"Mr. Wilde, I just left a note on your desk."
"Alright, is it something I can help you with now, or should I wait to read
"It doesn't matter when, but promise me you'll read it."
Sensing something awry in his tone, I immediately retrieved his hastily scribbled words. Those words would bring my end-of-day routine to a screeching halt and irreversibly alter the way in which I understood my vocation as a first-year teacher.
From what little I knew about his circumstances at this point in the initial month of our relationship, this student had already earned a position among my nightly prayers' intentions. Many outside spectators would presume that this young man didn't have a care in the world. Gregarious and exuberant as they come, mere mention of the name of our school's star basketball player will bring a smile to the face of any staff member at our school.
But this warm-hearted student had learned to default to this powerfully convincing guise in concealment of freshly opened emotional wounds. Even as his grades steadily slipped and his academic focus deteriorated towards non-existence, he took on more extracurriculars to delay the inevitable—going home.
His parents' marriage was over. With legal rights to custody uncertain and hotly contested, his sense of security was in free-fall.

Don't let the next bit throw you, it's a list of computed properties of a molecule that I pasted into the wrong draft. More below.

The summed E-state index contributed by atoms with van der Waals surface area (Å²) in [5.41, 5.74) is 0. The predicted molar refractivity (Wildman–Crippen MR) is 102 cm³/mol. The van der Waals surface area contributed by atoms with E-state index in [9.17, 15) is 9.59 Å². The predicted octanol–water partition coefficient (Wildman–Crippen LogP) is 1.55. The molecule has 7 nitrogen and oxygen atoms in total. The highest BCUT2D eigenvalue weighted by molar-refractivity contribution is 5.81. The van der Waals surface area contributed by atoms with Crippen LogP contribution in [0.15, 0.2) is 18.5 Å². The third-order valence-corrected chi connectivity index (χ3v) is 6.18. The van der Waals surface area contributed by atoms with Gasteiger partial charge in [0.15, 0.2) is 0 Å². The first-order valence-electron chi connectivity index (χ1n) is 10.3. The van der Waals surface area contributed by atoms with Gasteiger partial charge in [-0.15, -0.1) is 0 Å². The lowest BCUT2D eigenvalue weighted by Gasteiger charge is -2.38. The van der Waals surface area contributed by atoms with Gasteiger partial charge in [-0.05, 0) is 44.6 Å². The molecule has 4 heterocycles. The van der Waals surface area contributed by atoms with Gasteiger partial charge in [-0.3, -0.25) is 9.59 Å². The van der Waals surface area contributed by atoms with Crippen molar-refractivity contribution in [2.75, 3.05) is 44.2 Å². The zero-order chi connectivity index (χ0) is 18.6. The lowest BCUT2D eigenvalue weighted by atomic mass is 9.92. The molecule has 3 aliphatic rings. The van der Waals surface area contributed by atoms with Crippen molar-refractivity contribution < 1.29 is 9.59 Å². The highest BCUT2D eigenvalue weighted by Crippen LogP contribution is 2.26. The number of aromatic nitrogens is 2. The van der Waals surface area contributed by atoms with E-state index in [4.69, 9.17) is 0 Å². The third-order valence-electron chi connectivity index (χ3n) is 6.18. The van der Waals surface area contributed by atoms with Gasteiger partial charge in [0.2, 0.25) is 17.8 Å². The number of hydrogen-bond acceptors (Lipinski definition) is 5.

Just the day before, I had asked him to hang back past the dismissal bell. He sat in what seemed like numbness as I struggled to delicately phrase my concerns for his well-being. He listened, politely nodded, and avoided eye contact as I offered to simply sit back and listen should he ever ask. Mere seconds after his departure, I had already deemed my attempt a blundering failure.
But with the next day's note, the floodgates opened, and his note's desperate words remain etched into my memory.
"Please help me. I just keep bottling all this up, but I can't do it anymore. I'm scared. Please help."
My mind raced as my heart dropped and I stammered to dismiss my homeroom. It was my turn to sit and listen. Our conversation would break my heart, but I no longer felt helpless. Confounding as it was to comprehend, [tweetable]he had somehow chosen me, his newest teacher, with whom to be most vulnerably honest[/tweetable]—to admit to the pain he had not allowed himself to feel. For the first time in a long time, he felt safe, and he felt heard.
Through our innumerable check-ins since and in cooperation with my coworkers and his mother, he has gradually regained his footing. And after long months of frustrations, his renewed academic efforts have finally yielded fruit.
Just yesterday, he strolled to the board, fighting back tears through an infectious smile.
"Mr. Wilde, can I say something to the class?"
Try as I might, I could never do justice to the words that followed. But even when he had given up, he explained, we had refused to give up on him.
Such are life's most precious lessons. Amidst the curriculum, beyond the content, what we learn in school is how to be human with one another. And [tweetable]if my students remember nothing else, let it be that they felt seen. That they were heard. That they are loved.[/tweetable]